Tattooed Frozen Mummy Gets Some Fresh Ink
A tattooed frozen mummy called Oetzi, discovered over 20 years ago, has long been known to boast some serious body art, and now researchers have found some fresh ink, reopening the debate about the role of tattoos in prehistoric times.
The 5,300-year-old mummified iceman was first discovered back in 1991 preserved in a glacier in the Italian Alps, the various tattoos on his body were obvious from the start. But it wasn't until recently that researchers at the EURAC-Institute for Mummies and the Iceman noticed new ink located on the lower side of Oetzi's ribcage, bringing the total number of tattoos to 61.
The discovery "was a big surprise because we didn't expect to see a new tattoo," Albert Zink, the study's senior researcher and head of the EURAC-Institute, told Live Science.
All 61 of the tattoos - amongst the oldest ever documented - are made of black lines, 0.7 to 4 centimeters in length and arranged in groups of two, three or four parallel lines. Most of the markings are found on Oetzi's lower back and the legs between the knee and the foot, but this newly-discovered ink on his ribcage has long been obscured because the mummy's skin has darkened so much over the years.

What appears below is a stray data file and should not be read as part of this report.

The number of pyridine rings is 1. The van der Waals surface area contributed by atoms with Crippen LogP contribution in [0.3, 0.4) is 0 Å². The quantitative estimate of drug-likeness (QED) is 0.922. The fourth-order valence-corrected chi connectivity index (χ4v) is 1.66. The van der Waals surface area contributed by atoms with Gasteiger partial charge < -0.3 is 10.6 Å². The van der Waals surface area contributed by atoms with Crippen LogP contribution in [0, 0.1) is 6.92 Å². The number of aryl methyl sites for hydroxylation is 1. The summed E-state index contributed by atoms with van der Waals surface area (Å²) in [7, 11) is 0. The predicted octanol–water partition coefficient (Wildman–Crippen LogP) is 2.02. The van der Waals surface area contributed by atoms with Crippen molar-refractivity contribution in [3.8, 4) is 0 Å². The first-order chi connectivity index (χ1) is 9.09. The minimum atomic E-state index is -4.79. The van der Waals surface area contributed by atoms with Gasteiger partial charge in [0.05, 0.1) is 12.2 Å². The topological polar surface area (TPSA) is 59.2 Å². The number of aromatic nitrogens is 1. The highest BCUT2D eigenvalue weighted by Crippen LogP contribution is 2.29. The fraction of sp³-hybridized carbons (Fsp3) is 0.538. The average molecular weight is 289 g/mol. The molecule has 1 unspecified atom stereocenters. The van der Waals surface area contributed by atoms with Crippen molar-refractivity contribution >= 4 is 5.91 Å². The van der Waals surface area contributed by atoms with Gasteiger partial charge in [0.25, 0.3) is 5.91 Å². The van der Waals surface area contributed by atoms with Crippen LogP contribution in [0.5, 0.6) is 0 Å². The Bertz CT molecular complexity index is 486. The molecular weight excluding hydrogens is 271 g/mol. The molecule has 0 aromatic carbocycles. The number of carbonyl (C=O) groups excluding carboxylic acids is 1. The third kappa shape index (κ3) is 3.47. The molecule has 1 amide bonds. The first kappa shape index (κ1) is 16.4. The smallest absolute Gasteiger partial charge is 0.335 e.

So to better quantify Oetzi's tattoos, the research team relied on sophisticated photographic technology that covers the entire electromagnetic spectrum, from infrared to ultraviolet light.
"Each shot was taken seven times, using a different wavelength each time. This enabled us to cover the different depths at which the carbon powder used for the tattoos had been deposited. The ultraviolet waves were adequate for the upper skin layers, whilst we resorted to infrared light for the lower layers," researcher Marco Samadelli, who created the technique, explained in a statement.
It's still unclear why Oetzi has so many tattoos, but researchers speculate that they may have a therapeutic, symbolic, or religious significance. For instance, many of the tattoos are located on the mummy's lower back and near joints - areas where Oetzi might have experienced pain. It's possible the tattoos served as some sort of medicinal form of acupuncture.
This new ink merely adds another piece to the puzzle.
The findings were published in the Journal of Cultural Heritage.
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